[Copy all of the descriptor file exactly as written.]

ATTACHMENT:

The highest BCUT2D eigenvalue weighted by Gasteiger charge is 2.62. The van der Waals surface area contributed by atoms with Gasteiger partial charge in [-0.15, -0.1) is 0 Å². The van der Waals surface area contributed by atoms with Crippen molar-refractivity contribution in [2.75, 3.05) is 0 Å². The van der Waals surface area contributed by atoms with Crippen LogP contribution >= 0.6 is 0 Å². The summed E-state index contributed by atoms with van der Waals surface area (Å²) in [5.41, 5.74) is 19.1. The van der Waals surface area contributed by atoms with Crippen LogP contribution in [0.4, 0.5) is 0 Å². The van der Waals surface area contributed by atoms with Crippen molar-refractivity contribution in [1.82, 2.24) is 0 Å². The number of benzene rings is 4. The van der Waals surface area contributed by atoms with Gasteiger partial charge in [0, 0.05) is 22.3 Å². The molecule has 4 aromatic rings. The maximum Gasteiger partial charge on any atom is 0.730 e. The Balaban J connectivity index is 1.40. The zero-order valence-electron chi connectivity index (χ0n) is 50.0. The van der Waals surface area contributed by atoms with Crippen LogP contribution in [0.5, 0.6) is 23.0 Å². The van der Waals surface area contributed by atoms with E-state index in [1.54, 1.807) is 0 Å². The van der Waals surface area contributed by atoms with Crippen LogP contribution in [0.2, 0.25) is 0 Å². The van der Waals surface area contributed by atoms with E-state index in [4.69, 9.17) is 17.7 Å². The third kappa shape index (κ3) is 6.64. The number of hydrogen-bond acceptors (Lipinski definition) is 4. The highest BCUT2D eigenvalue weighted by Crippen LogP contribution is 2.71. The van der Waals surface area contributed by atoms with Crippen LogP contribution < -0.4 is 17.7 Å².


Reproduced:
The highest BCUT2D eigenvalue weighted by Gasteiger charge is 2.62. The van der Waals surface area contributed by atoms with Gasteiger partial charge in [-0.15, -0.1) is 0 Å². The van der Waals surface area contributed by atoms with Crippen molar-refractivity contribution in [2.75, 3.05) is 0 Å². The van der Waals surface area contributed by atoms with Crippen LogP contribution >= 0.6 is 0 Å². The summed E-state index contributed by atoms with van der Waals surface area (Å²) in [5.41, 5.74) is 19.1. The van der Waals surface area contributed by atoms with Crippen LogP contribution in [0.4, 0.5) is 0 Å². The van der Waals surface area contributed by atoms with Crippen molar-refractivity contribution in [1.82, 2.24) is 0 Å². The number of benzene rings is 4. The van der Waals surface area contributed by atoms with Gasteiger partial charge in [0, 0.05) is 22.3 Å². The molecule has 4 aromatic rings. The maximum Gasteiger partial charge on any atom is 0.730 e. The Balaban J connectivity index is 1.40. The zero-order valence-electron chi connectivity index (χ0n) is 50.0. The van der Waals surface area contributed by atoms with Crippen LogP contribution in [0.5, 0.6) is 23.0 Å². The van der Waals surface area contributed by atoms with E-state index in [1.54, 1.807) is 0 Å². The van der Waals surface area contributed by atoms with Crippen LogP contribution in [0.2, 0.25) is 0 Å². The van der Waals surface area contributed by atoms with E-state index in [4.69, 9.17) is 17.7 Å². The third kappa shape index (κ3) is 6.64. The number of hydrogen-bond acceptors (Lipinski definition) is 4. The highest BCUT2D eigenvalue weighted by Crippen LogP contribution is 2.71. The van der Waals surface area contributed by atoms with Crippen LogP contribution < -0.4 is 17.7 Å².